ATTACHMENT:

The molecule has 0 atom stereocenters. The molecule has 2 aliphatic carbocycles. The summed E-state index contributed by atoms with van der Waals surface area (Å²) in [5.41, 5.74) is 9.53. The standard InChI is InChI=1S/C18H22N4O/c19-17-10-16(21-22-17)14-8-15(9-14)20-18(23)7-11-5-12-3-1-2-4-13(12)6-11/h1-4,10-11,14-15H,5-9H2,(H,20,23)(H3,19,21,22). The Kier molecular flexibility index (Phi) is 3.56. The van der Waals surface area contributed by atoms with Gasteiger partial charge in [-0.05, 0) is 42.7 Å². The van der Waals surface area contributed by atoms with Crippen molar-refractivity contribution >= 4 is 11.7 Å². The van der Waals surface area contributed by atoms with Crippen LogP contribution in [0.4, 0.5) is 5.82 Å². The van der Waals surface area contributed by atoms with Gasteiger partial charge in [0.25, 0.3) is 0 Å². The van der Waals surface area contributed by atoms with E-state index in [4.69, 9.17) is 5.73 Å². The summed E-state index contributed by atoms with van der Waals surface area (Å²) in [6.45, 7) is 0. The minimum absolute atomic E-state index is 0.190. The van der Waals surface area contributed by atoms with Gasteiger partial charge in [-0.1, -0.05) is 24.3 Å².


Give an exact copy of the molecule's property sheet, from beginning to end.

The molecule has 0 atom stereocenters. The molecule has 2 aliphatic carbocycles. The summed E-state index contributed by atoms with van der Waals surface area (Å²) in [5.41, 5.74) is 9.53. The standard InChI is InChI=1S/C18H22N4O/c19-17-10-16(21-22-17)14-8-15(9-14)20-18(23)7-11-5-12-3-1-2-4-13(12)6-11/h1-4,10-11,14-15H,5-9H2,(H,20,23)(H3,19,21,22). The Kier molecular flexibility index (Phi) is 3.56. The van der Waals surface area contributed by atoms with Gasteiger partial charge in [-0.05, 0) is 42.7 Å². The van der Waals surface area contributed by atoms with Crippen molar-refractivity contribution >= 4 is 11.7 Å². The van der Waals surface area contributed by atoms with Crippen LogP contribution in [0.4, 0.5) is 5.82 Å². The van der Waals surface area contributed by atoms with Gasteiger partial charge in [0.25, 0.3) is 0 Å². The van der Waals surface area contributed by atoms with E-state index in [4.69, 9.17) is 5.73 Å². The summed E-state index contributed by atoms with van der Waals surface area (Å²) in [6.45, 7) is 0. The minimum absolute atomic E-state index is 0.190. The van der Waals surface area contributed by atoms with Gasteiger partial charge in [-0.1, -0.05) is 24.3 Å².